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African Journal of Biotechnology

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Antibacterial activities of the crude ethanol extracts of medicinal plants against Listeria monocytogenes and some other pathogenic strains

K Bayoub, T Baibai, D Mountassif, A Retmane, A Soukri

Abstract


Searches for substances with antimicrobial activity are frequent and medicinal plants have been considered interesting by some researchers since they are frequently used in popular medicine as remedies for many infectious diseases. The aim of this study was to verify the antibacterial effect of ethanol extracts of 13 plants (Artemisia Herba Alba, Lavandula officinalis L., Matricaria Chamomilla, Eugenia caryophylata , Cistus salvifolius, Mentha suaveolens subsp. Timija, Thymus serpyllum L.,
Lippia citriodora, Cinnamomum Zeylanicum, Rosa centifolia, Thymus vulgaris L, Rosmarinus officinalis and Pelargonium graveolens) against Listeria monocytogenes and other pathogenic strains. These plants are used more for their therapeutic effects in the aromatization of the traditionally fermented dairy products. For this purpose, the agar well diffusion method was the antimicrobial susceptibility performed test. The major components of extracts tested were identified by gas chromatography coupled with mass spectrometry (GC/MS) analysis. The obtained results revealed in vitro anti-Listeria monocytogenes activities of all the extracts. Also, the extracts of clove, mint timija, cinnamon, cistus,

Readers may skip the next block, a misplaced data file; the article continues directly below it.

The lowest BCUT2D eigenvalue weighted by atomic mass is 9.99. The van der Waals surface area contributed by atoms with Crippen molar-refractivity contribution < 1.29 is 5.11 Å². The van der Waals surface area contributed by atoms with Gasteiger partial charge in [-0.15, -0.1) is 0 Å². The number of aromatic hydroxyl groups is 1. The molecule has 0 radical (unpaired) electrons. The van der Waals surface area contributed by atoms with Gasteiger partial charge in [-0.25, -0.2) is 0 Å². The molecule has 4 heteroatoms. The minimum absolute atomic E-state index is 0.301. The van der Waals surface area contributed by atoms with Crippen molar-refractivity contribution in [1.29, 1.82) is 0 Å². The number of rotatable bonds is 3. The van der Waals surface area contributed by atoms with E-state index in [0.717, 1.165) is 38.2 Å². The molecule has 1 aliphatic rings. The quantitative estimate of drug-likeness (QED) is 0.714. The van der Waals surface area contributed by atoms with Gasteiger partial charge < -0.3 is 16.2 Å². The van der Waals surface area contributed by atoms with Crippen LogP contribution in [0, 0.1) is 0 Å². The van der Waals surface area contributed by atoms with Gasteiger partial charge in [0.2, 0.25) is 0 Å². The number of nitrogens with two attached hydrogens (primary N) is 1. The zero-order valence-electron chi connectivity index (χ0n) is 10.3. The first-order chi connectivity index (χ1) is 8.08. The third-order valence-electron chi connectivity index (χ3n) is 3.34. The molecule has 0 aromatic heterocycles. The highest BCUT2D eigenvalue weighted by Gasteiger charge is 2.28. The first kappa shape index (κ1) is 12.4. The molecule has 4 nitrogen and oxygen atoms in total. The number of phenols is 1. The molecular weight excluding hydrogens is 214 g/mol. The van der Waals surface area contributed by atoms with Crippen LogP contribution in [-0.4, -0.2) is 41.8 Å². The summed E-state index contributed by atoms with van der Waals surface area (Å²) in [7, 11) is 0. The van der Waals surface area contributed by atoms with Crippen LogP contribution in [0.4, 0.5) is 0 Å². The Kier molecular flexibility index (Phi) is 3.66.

rose, thyme, wild thyme, artemisia, rosemary, geranium and camomile presented in this order promises inhibitory capacity with MIC value between 0.25 mg/mL for clove extract and 6.75 mg/mL for camomile extract. On the other hand, the antimicrobial activity was mainly a function of their chemical composition, in particular in the nature of their major volatile compounds. This study thus confirmed the possibility of using these plants or some of their components in food systems to prevent the growth
of foodborne bacteria and to extend the shelf-life of processed foods.



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